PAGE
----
On the front (north) face is inscribed the dedication THIS COLUMN WAS ERECTED BY THE 15TH COUNTY OF LONDON BATTALION THE LONDON REGIMENT PRINCE OF WALES OWN CIVIL SERVICE RIFLES, while the south face reads: IN MEMORY OF THE 1240 MEMBERS WHO FELL WHILE SERVING WITH THE REGIMENT IN THE GREAT WAR THEIR NAMES ARE RECORDED ON A SCROLL PLACED WITHIN THIS COLUMN / ALSO IN MEMORY OF MEMBERS OF THE CIVIL SERVICE CADET BATTALION. The start and end dates of the war are inscribed in Roman numerals below the urn, "MCMXIV" on the north side and "MCMXIX" on the south. The regiment's battle honours are inscribed around the base: Festubert, Loos, Somme, and Flers–Courcelette on the south side; Doiran, Lys/Kemmel, Gaza, Nebi Samwil, and Jerusalem on the west; St Quentin, Albert, Ancre, Bapaume, and Selle on the north; and Transloy, Messines, Ypres, and Cambrai on the east face.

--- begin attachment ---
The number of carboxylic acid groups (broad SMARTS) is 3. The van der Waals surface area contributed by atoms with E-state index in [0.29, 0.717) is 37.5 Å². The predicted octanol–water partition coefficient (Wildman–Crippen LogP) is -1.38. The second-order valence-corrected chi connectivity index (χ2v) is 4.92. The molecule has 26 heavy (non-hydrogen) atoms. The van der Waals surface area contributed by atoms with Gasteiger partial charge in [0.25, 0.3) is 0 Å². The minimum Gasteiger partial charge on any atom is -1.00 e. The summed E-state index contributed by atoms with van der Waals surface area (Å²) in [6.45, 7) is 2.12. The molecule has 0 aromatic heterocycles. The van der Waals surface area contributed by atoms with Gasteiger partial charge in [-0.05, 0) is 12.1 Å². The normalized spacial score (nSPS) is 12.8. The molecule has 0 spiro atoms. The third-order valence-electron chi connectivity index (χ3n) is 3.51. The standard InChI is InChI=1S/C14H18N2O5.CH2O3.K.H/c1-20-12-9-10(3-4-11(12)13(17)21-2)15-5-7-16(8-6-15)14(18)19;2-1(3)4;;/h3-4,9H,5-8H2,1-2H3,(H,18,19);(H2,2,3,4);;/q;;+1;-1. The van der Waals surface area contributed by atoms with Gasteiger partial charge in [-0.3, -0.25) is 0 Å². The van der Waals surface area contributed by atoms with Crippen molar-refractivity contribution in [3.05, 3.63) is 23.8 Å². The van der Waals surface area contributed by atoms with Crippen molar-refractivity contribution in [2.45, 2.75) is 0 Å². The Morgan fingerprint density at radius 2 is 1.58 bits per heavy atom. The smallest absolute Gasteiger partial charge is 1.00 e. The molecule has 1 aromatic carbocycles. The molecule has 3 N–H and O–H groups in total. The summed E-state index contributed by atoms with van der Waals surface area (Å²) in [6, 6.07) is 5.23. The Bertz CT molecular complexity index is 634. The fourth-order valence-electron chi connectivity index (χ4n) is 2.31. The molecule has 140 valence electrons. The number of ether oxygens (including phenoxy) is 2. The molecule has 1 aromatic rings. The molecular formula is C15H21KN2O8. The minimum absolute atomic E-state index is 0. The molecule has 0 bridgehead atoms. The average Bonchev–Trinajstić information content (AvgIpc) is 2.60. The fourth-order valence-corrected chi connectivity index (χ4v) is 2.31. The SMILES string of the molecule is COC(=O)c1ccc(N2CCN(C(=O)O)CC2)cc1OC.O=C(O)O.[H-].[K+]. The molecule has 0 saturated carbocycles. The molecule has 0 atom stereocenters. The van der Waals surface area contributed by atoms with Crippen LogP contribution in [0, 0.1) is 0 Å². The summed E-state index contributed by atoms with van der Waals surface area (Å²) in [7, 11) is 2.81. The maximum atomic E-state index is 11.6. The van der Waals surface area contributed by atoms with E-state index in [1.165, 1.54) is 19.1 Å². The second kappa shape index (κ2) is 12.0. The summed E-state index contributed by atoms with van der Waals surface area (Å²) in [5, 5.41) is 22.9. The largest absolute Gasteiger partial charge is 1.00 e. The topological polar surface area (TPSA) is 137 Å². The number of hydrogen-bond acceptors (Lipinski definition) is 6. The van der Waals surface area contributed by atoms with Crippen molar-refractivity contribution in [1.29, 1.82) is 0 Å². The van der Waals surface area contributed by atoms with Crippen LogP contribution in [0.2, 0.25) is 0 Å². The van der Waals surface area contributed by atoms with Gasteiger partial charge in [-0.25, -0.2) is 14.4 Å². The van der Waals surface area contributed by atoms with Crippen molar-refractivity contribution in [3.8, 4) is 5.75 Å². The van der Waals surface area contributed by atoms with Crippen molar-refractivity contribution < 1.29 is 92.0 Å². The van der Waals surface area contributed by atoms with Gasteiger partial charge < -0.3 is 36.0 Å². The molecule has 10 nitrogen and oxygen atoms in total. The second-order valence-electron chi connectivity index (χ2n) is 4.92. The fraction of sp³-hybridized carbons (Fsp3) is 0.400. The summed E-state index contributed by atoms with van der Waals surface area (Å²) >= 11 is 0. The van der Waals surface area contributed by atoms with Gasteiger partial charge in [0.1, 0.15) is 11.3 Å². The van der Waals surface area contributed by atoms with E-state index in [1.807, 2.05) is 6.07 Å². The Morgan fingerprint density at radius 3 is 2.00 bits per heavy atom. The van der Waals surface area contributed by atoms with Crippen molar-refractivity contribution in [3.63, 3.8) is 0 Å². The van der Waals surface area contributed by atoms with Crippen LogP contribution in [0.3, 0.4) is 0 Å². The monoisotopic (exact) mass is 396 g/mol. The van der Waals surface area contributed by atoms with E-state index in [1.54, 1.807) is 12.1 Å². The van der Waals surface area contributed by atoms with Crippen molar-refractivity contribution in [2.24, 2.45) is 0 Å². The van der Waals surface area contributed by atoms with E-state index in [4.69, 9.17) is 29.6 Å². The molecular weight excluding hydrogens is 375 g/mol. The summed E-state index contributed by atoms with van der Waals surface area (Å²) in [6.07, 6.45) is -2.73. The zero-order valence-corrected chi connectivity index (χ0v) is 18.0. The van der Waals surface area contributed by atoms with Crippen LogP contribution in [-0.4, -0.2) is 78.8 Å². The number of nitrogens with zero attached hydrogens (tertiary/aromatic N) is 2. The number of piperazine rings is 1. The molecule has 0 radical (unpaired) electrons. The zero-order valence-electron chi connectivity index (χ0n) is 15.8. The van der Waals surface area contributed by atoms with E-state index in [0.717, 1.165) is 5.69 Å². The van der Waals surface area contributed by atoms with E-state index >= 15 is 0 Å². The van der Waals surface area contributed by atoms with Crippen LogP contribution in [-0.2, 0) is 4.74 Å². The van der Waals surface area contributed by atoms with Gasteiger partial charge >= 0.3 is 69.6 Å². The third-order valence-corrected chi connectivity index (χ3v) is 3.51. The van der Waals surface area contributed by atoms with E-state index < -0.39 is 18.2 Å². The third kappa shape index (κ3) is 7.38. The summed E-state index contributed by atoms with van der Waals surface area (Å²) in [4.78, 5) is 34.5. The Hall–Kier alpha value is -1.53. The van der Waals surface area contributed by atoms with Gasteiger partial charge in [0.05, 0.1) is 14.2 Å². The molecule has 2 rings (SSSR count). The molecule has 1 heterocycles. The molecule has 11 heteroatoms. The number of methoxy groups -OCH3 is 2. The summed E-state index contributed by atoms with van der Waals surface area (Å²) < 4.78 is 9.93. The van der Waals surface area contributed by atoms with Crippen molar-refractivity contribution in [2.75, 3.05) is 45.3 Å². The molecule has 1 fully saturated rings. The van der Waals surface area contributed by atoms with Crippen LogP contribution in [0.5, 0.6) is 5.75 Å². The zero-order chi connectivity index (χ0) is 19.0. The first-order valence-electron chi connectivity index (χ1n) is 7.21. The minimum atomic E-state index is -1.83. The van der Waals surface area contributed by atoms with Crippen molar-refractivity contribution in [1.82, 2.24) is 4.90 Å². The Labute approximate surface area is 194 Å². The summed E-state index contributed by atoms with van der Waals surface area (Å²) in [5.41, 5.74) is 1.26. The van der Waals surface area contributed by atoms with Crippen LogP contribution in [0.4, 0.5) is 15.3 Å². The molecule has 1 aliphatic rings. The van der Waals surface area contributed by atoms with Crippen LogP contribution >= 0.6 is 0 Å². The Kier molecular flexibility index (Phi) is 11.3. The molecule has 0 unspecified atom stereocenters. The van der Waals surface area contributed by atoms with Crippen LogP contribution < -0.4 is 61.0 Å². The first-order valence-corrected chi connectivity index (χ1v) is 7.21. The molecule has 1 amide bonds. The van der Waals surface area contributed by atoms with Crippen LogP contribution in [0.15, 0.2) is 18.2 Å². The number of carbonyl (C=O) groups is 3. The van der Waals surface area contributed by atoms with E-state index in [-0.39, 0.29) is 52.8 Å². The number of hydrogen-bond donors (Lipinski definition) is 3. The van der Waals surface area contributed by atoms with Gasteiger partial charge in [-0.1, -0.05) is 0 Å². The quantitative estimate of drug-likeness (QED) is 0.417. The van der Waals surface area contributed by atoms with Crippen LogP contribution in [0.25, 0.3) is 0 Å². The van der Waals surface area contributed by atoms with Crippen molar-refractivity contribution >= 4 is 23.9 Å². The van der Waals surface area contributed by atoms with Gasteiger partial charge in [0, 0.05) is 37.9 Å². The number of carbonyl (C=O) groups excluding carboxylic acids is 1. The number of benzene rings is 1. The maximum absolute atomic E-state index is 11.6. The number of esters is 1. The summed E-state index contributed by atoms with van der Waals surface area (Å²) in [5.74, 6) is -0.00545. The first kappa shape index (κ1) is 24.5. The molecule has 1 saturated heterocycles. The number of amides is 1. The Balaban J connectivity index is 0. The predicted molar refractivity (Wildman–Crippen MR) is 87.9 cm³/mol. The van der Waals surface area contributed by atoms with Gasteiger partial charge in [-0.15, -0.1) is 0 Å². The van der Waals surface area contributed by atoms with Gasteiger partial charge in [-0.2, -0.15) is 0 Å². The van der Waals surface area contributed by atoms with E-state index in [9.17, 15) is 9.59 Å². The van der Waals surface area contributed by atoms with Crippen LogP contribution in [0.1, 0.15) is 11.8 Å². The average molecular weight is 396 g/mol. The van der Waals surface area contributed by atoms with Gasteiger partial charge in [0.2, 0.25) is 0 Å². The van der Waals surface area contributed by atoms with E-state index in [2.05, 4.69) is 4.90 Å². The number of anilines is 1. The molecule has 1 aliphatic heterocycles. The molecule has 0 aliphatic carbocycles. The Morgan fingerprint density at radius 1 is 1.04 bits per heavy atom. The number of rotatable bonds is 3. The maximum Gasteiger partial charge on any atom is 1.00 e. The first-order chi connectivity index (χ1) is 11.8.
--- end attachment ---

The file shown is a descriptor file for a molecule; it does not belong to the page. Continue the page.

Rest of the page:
The memorial was made at Nine Elms Stone Masonry Works in Battersea, south London. It was unveiled by the regiment's honorary colonel, Edward, Prince of Wales (wearing the uniform of Welsh Guards colonel) and dedicated by the Reverend E. H. Beattie, the 1st Battalion's chaplain, at a ceremony on 27 January 1924. Music was provided by the regimental band and the choir from the nearby St Clement Danes church. The Last Post and the Reveille were sounded and the crowd sung the national anthem, God Save the King. Among others present was the Suffragan Bishop of Willesden, William Perrin, as well as several senior army officers, former members of the regiment, their families, and relatives of deceased members. By the time of the ceremony, post-war reorganisations had reduced the Civil Service Rifles in size to two companies and amalgamated it with the Queen's Westminster Rifles to form the 16th Battalion, the London Regiment (Queen's Westminster and Civil Service Rifles), though veterans were determined to maintain the traditions of the old regiment. Members of the Civil Service companies of the successor regiment formed a guard of honour during the ceremony. Prior to the memorial's unveiling, HM Treasury authorised the Office of Works to take responsibility for its maintenance.